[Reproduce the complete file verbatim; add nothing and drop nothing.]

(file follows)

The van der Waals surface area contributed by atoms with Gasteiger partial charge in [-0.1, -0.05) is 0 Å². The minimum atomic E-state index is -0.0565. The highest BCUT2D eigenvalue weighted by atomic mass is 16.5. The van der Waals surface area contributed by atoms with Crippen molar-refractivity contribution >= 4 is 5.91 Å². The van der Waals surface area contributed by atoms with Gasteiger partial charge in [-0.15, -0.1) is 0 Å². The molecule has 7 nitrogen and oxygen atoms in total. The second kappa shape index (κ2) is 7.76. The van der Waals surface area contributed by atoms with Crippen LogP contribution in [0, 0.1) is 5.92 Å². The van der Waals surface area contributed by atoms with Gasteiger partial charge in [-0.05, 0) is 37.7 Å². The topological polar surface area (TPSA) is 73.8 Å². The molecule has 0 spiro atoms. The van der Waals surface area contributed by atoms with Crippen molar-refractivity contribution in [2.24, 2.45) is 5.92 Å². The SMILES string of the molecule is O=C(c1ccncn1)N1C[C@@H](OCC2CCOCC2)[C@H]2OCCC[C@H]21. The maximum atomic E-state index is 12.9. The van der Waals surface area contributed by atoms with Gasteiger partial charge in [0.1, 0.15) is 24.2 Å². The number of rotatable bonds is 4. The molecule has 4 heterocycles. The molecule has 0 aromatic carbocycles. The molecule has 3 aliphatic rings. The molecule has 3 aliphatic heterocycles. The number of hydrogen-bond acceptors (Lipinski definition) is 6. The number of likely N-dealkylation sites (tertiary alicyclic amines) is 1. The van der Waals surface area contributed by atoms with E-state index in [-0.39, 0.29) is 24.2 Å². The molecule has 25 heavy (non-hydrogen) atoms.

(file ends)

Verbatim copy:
The van der Waals surface area contributed by atoms with Gasteiger partial charge in [-0.1, -0.05) is 0 Å². The minimum atomic E-state index is -0.0565. The highest BCUT2D eigenvalue weighted by atomic mass is 16.5. The van der Waals surface area contributed by atoms with Crippen molar-refractivity contribution >= 4 is 5.91 Å². The van der Waals surface area contributed by atoms with Gasteiger partial charge in [-0.15, -0.1) is 0 Å². The molecule has 7 nitrogen and oxygen atoms in total. The second kappa shape index (κ2) is 7.76. The van der Waals surface area contributed by atoms with Crippen LogP contribution in [0, 0.1) is 5.92 Å². The van der Waals surface area contributed by atoms with Gasteiger partial charge in [-0.05, 0) is 37.7 Å². The topological polar surface area (TPSA) is 73.8 Å². The molecule has 0 spiro atoms. The van der Waals surface area contributed by atoms with Crippen molar-refractivity contribution in [2.24, 2.45) is 5.92 Å². The SMILES string of the molecule is O=C(c1ccncn1)N1C[C@@H](OCC2CCOCC2)[C@H]2OCCC[C@H]21. The maximum atomic E-state index is 12.9. The van der Waals surface area contributed by atoms with Gasteiger partial charge in [0.1, 0.15) is 24.2 Å². The number of rotatable bonds is 4. The molecule has 4 heterocycles. The molecule has 0 aromatic carbocycles. The molecule has 3 aliphatic rings. The molecule has 3 aliphatic heterocycles. The number of hydrogen-bond acceptors (Lipinski definition) is 6. The number of likely N-dealkylation sites (tertiary alicyclic amines) is 1. The van der Waals surface area contributed by atoms with E-state index in [-0.39, 0.29) is 24.2 Å². The molecule has 25 heavy (non-hydrogen) atoms.